I believe in the importance of travel. A year ago on this day I was about to embark on a journey most college-age juniors take: I was about to go abroad. Italy was my first choice from day one. As I said goodbye to my mom at JFK airport I remember the look on her face, like she was losing a daughter. To her, four months seemed like an eternity. To me, it seemed like a decently long vacation. When I arrived at the Florence hotel some twenty hours later, I was overcome with excitement. I wanted to eat a cannoli, see Michelangelo’s David and drink red wine to my heart’s content. Within a week’s span I did, and all was pretty fantastic. However, I started to realize that this wasn’t the vacation I had once pictured. For the next four months this was my life. The more I traveled around Italy, the less I wanted to seem like a tourist. I wanted to eat what the Italians ate, dress like them and most of all master the language. It was a struggle trying to gain respect from these cultured and sophisticated people. Ordering a sandwich became a difficult task, as my pronunciation usually got me a scoff or a scowl and a back-waiter to come and translate. I missed my friends, my family, SUVs and Starbucks. I began to cover myself with leather, order cappuccinos for breakfast and smoke cigarettes at the bars. I was trying to fit in when in reality nobody even cared but me.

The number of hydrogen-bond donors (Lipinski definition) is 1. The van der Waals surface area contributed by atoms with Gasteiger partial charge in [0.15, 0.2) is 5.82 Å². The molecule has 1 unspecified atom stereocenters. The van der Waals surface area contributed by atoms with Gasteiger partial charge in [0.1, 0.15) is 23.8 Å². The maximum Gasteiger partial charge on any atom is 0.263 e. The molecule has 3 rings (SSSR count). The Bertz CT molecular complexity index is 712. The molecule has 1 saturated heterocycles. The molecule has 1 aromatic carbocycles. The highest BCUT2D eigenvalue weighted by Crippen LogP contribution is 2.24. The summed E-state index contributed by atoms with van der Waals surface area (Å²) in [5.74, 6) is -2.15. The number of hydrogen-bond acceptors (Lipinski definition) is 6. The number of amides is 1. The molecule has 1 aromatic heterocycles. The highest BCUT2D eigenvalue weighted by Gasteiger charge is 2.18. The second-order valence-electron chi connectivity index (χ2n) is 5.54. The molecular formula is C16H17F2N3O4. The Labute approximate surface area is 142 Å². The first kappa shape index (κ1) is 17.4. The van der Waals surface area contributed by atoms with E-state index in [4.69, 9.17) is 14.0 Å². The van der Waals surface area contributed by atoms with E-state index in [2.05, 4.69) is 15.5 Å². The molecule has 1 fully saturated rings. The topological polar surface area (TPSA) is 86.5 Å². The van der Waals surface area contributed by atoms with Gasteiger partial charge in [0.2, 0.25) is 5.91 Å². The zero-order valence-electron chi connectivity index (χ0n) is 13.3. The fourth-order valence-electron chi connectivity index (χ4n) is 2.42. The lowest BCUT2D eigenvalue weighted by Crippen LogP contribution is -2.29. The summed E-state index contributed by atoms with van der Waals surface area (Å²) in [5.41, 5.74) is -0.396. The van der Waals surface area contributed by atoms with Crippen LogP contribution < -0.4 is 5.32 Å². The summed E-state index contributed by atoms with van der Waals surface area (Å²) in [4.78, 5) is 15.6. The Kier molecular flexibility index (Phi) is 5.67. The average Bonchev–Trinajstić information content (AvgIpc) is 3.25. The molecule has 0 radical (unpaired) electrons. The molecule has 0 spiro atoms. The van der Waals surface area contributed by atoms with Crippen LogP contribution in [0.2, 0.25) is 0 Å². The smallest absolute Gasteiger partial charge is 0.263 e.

Not until some reflection on my trip did I realize why my mom looked at me the way she did that day at the airport. It takes a strong person to leave her comfort zone, her familiar surroundings, and her home and still remember who she is and where she came from. For me, this was difficult and a constant daily battle while in Italy. Now, I no longer tell people that I’m Italian. I’m Italian-American. Traveling has helped me regain my identity and has reminded me of how important it is to stay true to myself no matter where I am or what I’m doing.
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